Cocaine was the primary substance of abuse, but 80% of the patients also showed nicotine dependence, 33.3%, alcohol abuse, and 10%, cannabis abuse (table 2). Regarding mental disorders comorbidity, table 2 shows also a dual pathology proportion (28/60) for the entire sample.

The correlation matrix (table 3) mainly shows: 1. low to moderate direct correlations (r = 0.26 to 0.48) between clinician and patient responses of the SF-36 dimensions (especially between vitality, emotional well-being and physical role); 2. moderate to high correlations among those from (and within) the clinician responses (r = 0.49 to 0,70, especially between emotional well-being, general health, vitality and social function); and also within the patient responses (r = 0.43 to r = 0.71) between emotional well-being and vitality.

Table 4 shows the comparison between patients’ and clinicians’ responses in the different SF-36 scale dimensions. As it can be observed, there are basically two dimensions with statistical significant differences between dual and non-dual pathology patients. This differences account for patients’ perspective and also for clinicians’ perspective (physical functioning for patient responses, F[58] = 6.4, p = 0.01; physical functioning and vitality for clinician responses, F[58] = 4.5, p < 0.05, indicated by an asterisk in table 3). To general differences with dual pathology patients (Group II) and clinician appreciation, it showed significant differences in most dimensions of the SF-36 scale (all Fs(58) ≥ 5.5, p < 0.05), in contrast to what occurred in the comparison between cocaine dependence patients (Group I) and clinician appreciation, in which there are not many differences as in the other groups.

No sociodemographic covariate effects were found to be statistically significant.

Discussion and conclusion

The present research shows the QoL appreciations from a clinical evaluation from cocaine dependent patients with or without other mental disorder. The singularity of this report is the description of clinician and patient discrepancies about their QoL assessment, according to the subjective assessment of quality of life.6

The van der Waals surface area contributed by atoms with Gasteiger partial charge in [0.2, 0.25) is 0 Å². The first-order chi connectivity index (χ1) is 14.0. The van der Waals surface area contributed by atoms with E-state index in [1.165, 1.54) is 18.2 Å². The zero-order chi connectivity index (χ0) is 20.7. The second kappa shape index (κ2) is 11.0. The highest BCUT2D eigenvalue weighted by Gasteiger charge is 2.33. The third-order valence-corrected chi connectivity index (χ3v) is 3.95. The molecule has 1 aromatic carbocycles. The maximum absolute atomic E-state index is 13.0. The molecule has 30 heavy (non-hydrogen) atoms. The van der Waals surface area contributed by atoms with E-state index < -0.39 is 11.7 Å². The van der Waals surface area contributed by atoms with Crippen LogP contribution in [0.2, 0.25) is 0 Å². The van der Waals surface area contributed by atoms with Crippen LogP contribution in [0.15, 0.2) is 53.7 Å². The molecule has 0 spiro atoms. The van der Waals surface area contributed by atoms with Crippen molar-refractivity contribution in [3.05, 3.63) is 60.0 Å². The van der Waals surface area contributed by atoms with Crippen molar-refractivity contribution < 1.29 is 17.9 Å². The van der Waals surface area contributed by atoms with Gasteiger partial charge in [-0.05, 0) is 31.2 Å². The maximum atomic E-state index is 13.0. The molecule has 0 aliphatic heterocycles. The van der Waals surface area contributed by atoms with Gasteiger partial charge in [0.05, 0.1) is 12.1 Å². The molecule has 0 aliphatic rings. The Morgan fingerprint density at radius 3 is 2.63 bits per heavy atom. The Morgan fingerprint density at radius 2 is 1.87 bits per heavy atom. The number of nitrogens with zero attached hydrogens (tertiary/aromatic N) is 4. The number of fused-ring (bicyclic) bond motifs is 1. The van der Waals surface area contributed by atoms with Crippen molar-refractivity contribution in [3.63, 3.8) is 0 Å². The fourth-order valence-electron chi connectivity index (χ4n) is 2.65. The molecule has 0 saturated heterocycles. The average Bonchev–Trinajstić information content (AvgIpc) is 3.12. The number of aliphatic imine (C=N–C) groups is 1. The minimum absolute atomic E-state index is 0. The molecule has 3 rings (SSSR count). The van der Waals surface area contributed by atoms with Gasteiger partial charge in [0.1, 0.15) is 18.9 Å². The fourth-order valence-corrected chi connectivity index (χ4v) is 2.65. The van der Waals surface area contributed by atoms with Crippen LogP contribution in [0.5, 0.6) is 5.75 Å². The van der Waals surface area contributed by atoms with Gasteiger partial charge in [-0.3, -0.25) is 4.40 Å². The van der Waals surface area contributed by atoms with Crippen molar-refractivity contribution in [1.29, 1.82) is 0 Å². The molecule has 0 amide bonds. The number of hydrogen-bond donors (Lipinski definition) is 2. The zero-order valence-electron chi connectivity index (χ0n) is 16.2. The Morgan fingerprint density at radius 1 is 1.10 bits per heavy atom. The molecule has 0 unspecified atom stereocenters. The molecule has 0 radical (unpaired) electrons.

All cocaine dependent patients expressed a worse QoL than normal average population.10,13 Although there are few data in the literature, previous findings stated that the greater the severity of cocaine use, the worse QoL.7

In drug addiction, two factors have been described for treatment adherence: psychopathology and the severity of addiction.14 According to these authors, the low level of treatment adherence is related to the lack of disease awareness and the balance to perform between the positive effect of going to treatment and the immediate reinforcement of drug consumption.14 Other important factors influencing the QoL perception are cognitive schemes, motivation to continue the treatment, social environment and psychiatric comorbidity.10

Based on previous studies, we might consider the evaluation of QoL as an indicator of the evolution of patient satisfaction in different areas of life,8 as well as an indicator in the progression of treatment.15 Otherwise, QoL could be considered as an indicator of severity in the assessment of mental disorders and specifically in the field of drug addiction, since previous studies indicate that DD patients have worse QoL in comparison with patients without DD.16 These findings are consistent with results of other studies that show the clinical characterization of DD patients: poor prognostic defined by more number of relapses, short abstinence time and greater tendency to chronicity.17

Several longitudinal studies have described that changes in QoL showed inverse correlation with changes in the mental disorders severity.9,18 It is important to note that QoL is a subjective construct19 and for this reason it would be consistent to think that this perception is conditioned by the presence of mental disorders, and therefore it has a paradoxical interpretation. For instance, QoL appreciation of patients with psychosis combined with substance use disorders has a tendency to be better than QoL levels perceived by their clinicians, opposite to what happens in patients with mood disorders.20 This discrepancy could be explained partially by the Distress/Protection Model for psychotic patients.21 This model describes QoL as the result of the interaction between stress and protection factors. If the stress factors are higher than protection factors, then the perception of QoL decreases. It has been shown some cognitive deficits, and form and content thought alterations in psychotic patients. These deficits questioned the validity of patients’ scores presented.8